It’s Baseball Season; a time for the Sox to come out and play.

Not the Red Sox — this is, after all, a legal blog (run by a Yankees fan, no less).  No, today, we’re talking about Sarbanes-Oxley (SOX) Whistleblower Protection.

Still with us. 

My colleague, Clarisse Thomas, has taken a look back at the U.S. Supreme Case of Lawson v. FMR LLC , which was decided last month.  Now that the dust and analysis have settled on the case, she gives us some practical and useful tips on what to take away from the case. 

A month ago, the Supreme Court significantly expanded — and dangerously I might add — the scope of Sarbanes-Oxley’s whistleblower protection provision. Now, not only does the provision protect employees of publicly traded companies, but it also protects employees of any private contractor or subcontractor who may work for those public companies. So, private employers, beware…

The case appears to be based more on public policy concerns than the actual text of the statute.

Let’s look first at the language of the law itself.  SOX’s whistleblower provision says:

§ 1514A. Civil action to protect against retaliation in fraud cases

(a) Whistleblower protection for employees of publicly traded companies. No [public] company . . . or any officer, employee, contractor, subcontractor, or agent of such company . . . may discharge, demote, suspend, threaten, harass, or in any other manner discriminate against an employee in the terms and conditions of employment because of any lawful act done by the employee . . . .

Although the provision’s heading expressly indicates protection for employees of public companies, the Court held that the caption heading was just a “short-hand reference,” and therefore not intended to exclude employees who may work for private employers.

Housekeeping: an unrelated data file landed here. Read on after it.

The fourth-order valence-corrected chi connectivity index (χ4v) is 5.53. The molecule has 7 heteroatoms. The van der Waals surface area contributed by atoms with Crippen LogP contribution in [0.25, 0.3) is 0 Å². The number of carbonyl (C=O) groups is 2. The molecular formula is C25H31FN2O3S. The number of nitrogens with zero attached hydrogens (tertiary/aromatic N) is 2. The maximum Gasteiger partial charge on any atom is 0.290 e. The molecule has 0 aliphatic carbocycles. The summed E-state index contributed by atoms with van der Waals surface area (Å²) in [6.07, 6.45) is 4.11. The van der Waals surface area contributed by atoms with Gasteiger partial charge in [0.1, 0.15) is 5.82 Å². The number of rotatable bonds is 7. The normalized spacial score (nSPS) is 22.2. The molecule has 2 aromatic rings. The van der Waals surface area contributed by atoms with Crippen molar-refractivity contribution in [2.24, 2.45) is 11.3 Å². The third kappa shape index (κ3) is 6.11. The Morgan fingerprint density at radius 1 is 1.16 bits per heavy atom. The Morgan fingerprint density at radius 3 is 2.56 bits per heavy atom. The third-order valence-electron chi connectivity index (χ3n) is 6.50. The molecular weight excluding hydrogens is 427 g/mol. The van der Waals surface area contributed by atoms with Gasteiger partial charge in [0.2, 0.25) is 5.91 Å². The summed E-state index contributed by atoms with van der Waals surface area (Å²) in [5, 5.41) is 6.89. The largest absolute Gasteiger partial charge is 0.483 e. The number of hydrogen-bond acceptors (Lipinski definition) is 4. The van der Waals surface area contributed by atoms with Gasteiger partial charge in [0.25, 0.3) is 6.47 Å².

The problem in Lawson was that the public companies at issue were not public employers to which the statute’s protections would apply. They in fact were mutual funds, which, by their very nature, have no employees. Thus, given the statute’s limitations, the Court extended the statute’s reach to private contractors and subcontractors, and in doing so, dramatically increased the exposure of these private employers to potential liability.

The Court’s reasoning was simple: “It is common ground that Congress installed whistleblower protection in the Sarbanes-Oxley Act as one means to ward off another Enron debacle.” Herein lies the basis for the Court’s ruling. The term Enron was mentioned 34 times throughout the majority opinion.

Because the Court chose not to limit its holding in any way, the dissent opined that the decision would open the floodgates for whistleblowing lawsuits that are beyond the scope of SOX’s protections. The majority dismissed these concerns, by noting that such claims can be addressed later on.

Truth be told, a month after the case was decided, it remains unclear what the impact of this case will really be.  But because the case provides very little guidance as to the scope of claims that may be beyond SOX’s protections, and as to the types of private employers to which it applies, this decision will no doubt result in threatened and actual lawsuits in the years (if not months) to come.

What can private employers do to protect themselves? Much has been written (including a good summary in Employment Law 360) but the basic tips remain as follows:

  • As with a lot of these types of technical provisions, knowledge is key.
  • Familiarize yourself with SOX’s whistleblower protections and provide training to supervisory and managerial employees in furtherance of this goal.
  • Understand the full extent of the contractual relationship you may have with a public company, so that you can better assess whether Lawson may apply, given that relationship.
  • Consider preparing (or revising) policies that prohibit retaliation, to include the protected activities set forth in SOX’s whistleblower statute.
  • Finally, ensure that there are sufficient avenues in your workplace for employees to complain about possible SOX violations (being able to report an issue to just an immediate supervisor may not be enough), and ensure that sufficient procedures are in place to identify and prevent retaliatory conduct against employees who may report possible SOX violations.

The SOX are going to be playing ball for a long time to come.